Inside New York City’s adventure playground, where kids make the rules

For decades, special playgrounds in the U.K. have given children free rein. Now, the concept of “adventure play” is slowly spreading in the U.S., but these playgrounds, which look more like junk yards, will require new thinking about what play and childhood are supposed to look like.

While some kids hammered and others sawed, 11-year-old Jonah Schwarz started building an addition to the playground fort.

“And there’s a sign that says, ‘Kids do not need advice or suggestions,’ so I could just basically do whatever I want,” Jonah said.

This is play:groundNYC — 50,000 square feet of dirt where the boundaries of childhood have been redrawn.

“This is a space where children can make their own decisions about what is quote unquote ‘risky,'” Rebecca Faulkner said. 

Faulkner opened the adventure playground last summer, joining a tiny handful of spaces in the U.S. that give kids dangerous tools and invite them to make a mess.

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The staff — called “playworkers” — offer some supervision but very little direction.

Adventure playgrounds first blossomed in the U.K. after World War II thanks to a woman named Marjory Allen. She turned London bomb sites into places kids could do pretty much whatever they wanted. 

One of those was Glamis, which is still open in East London.

“Do what you want, it’s a free place. You just have loads of fun. You can’t do anything that they’ll say, ‘No, you can’t do it,’ you’re just free,” said 10-year-old Millah Callender.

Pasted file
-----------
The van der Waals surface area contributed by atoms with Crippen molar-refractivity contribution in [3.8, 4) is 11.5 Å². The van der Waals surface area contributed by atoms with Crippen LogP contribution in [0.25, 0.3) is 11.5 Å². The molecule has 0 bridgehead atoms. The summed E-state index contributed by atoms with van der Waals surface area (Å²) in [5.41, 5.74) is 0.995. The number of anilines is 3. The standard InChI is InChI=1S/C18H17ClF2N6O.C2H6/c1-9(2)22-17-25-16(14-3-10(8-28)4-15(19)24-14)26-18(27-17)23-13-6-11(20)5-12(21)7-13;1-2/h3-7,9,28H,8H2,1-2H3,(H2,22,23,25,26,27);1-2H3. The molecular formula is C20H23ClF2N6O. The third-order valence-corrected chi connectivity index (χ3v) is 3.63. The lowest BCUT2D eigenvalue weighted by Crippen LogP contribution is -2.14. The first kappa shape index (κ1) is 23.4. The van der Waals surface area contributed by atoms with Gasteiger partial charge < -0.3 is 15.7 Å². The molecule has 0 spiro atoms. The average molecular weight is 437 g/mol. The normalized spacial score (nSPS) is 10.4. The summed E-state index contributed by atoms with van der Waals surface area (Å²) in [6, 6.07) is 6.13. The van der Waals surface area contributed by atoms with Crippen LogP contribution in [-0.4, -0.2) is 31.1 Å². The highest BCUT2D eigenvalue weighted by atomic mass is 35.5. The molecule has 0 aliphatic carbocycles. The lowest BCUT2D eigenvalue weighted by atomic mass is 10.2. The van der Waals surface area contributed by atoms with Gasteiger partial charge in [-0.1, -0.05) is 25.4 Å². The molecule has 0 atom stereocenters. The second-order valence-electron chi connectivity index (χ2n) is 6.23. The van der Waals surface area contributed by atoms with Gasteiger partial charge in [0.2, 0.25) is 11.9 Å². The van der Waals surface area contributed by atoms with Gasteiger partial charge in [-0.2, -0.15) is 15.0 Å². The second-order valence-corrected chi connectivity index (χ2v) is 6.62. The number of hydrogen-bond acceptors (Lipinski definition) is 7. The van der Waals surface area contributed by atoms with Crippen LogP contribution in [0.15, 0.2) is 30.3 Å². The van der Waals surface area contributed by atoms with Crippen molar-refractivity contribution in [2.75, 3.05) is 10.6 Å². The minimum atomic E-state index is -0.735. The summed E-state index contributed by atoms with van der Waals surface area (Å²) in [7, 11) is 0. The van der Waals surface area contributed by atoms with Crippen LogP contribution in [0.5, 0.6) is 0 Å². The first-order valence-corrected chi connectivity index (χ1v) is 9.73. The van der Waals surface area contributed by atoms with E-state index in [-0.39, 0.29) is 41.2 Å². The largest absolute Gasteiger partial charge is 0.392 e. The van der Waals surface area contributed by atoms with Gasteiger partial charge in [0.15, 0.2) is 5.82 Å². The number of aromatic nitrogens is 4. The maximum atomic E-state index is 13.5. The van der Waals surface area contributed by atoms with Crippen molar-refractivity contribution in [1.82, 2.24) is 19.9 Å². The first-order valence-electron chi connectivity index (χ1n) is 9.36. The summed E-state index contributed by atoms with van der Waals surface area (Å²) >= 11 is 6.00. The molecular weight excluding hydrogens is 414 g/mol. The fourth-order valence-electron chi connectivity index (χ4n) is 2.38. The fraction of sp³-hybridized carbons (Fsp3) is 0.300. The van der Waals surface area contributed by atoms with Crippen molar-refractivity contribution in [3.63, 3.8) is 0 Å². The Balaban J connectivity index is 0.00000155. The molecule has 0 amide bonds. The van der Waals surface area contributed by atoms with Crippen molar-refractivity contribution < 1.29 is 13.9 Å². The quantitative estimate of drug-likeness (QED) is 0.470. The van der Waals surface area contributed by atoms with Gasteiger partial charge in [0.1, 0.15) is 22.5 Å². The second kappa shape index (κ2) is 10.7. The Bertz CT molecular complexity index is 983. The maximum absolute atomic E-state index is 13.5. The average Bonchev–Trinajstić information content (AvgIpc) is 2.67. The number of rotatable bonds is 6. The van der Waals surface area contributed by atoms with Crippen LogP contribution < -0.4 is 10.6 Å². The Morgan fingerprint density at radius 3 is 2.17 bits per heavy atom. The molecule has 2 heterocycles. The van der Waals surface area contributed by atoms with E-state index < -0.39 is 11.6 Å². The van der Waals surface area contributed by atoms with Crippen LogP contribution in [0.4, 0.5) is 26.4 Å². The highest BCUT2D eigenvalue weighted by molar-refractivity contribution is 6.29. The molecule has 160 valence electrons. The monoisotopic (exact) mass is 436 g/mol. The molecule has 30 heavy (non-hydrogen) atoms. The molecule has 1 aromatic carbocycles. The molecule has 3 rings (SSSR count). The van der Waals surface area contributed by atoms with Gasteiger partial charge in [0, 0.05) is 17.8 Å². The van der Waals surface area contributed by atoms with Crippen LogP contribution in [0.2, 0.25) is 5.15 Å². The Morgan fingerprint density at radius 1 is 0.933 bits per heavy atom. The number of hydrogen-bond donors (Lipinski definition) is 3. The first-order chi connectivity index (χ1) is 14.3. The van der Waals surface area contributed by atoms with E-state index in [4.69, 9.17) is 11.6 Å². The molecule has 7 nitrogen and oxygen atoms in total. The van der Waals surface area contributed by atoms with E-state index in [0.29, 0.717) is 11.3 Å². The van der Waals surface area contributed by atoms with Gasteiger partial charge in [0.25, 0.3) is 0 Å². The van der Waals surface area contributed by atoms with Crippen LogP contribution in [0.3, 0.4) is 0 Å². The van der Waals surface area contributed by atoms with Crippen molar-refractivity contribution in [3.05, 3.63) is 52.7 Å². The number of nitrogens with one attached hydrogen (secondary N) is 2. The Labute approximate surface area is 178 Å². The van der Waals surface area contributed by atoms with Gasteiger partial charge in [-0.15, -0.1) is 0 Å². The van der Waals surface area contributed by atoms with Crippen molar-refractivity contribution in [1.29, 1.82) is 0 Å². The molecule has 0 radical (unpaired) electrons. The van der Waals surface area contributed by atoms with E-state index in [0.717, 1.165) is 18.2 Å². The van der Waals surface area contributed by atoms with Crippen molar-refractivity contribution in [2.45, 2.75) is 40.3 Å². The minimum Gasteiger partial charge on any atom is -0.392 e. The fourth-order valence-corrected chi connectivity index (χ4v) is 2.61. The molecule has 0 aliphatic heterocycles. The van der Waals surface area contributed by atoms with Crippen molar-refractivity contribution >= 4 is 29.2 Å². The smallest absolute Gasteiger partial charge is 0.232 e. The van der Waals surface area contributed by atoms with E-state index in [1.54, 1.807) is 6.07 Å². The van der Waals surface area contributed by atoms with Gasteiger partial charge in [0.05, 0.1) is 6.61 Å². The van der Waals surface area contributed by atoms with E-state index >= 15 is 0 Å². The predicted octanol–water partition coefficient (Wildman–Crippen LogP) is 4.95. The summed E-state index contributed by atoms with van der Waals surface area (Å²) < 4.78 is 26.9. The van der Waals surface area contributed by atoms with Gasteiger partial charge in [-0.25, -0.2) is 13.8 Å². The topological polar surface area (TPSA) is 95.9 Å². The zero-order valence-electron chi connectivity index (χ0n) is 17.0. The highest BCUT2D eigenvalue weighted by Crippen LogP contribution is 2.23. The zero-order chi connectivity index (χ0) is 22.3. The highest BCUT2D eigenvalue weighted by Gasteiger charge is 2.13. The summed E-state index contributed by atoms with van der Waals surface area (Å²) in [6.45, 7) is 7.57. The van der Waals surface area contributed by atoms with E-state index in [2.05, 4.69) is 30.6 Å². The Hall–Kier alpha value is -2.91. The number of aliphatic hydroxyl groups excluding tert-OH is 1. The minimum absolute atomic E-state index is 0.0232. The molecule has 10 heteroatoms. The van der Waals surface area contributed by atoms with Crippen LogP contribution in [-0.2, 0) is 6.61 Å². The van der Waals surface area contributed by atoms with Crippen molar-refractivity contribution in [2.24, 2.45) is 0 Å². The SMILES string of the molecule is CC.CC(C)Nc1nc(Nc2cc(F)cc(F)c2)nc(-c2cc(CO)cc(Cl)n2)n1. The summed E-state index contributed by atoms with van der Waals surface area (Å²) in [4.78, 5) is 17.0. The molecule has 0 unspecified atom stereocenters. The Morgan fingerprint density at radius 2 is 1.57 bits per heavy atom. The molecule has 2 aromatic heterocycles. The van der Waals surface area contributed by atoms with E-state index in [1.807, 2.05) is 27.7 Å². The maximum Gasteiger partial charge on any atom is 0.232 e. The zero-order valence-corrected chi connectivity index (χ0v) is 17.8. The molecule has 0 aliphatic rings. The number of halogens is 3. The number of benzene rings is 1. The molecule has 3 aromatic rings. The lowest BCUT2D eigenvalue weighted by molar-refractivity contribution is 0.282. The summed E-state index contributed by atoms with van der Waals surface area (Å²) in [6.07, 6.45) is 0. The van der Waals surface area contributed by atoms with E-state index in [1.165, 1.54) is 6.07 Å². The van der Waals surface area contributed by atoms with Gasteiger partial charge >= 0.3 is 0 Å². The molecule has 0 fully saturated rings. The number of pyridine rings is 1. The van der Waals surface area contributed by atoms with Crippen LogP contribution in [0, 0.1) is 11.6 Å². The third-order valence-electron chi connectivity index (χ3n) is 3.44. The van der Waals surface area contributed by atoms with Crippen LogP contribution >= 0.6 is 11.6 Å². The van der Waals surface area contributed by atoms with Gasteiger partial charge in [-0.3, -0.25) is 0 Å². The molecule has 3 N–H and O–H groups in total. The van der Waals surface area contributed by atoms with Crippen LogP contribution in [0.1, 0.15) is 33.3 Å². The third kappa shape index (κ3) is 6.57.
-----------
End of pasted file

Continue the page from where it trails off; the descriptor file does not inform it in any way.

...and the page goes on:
How free? Well, after taking a sledgehammer to wood pallets, kids stacked the broken boards and set them on fire. If that sounds a bit dangerous, the workers there, like Penny Wilson, say that’s the point.

“I think the risk is definitely a positive. Children are doing things that children are perfectly capable of but we as adults decide that they’re not because we feel uncomfortable with it,” Wilson said. 

But even in London, that argument has faced pushback and adventure playgrounds have been changing, or even closing, in part over safety concerns.

Boy hammers a nail at play:groundNYC

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In the U.S., 61 pages of federal playground guidelines now warn against everything from grass to rope swings. That’s why Playground: NYC isn’t actually in New York City, but on Governor’s Island, a former military base just south of Manhattan.
 
“Governor’s Island…

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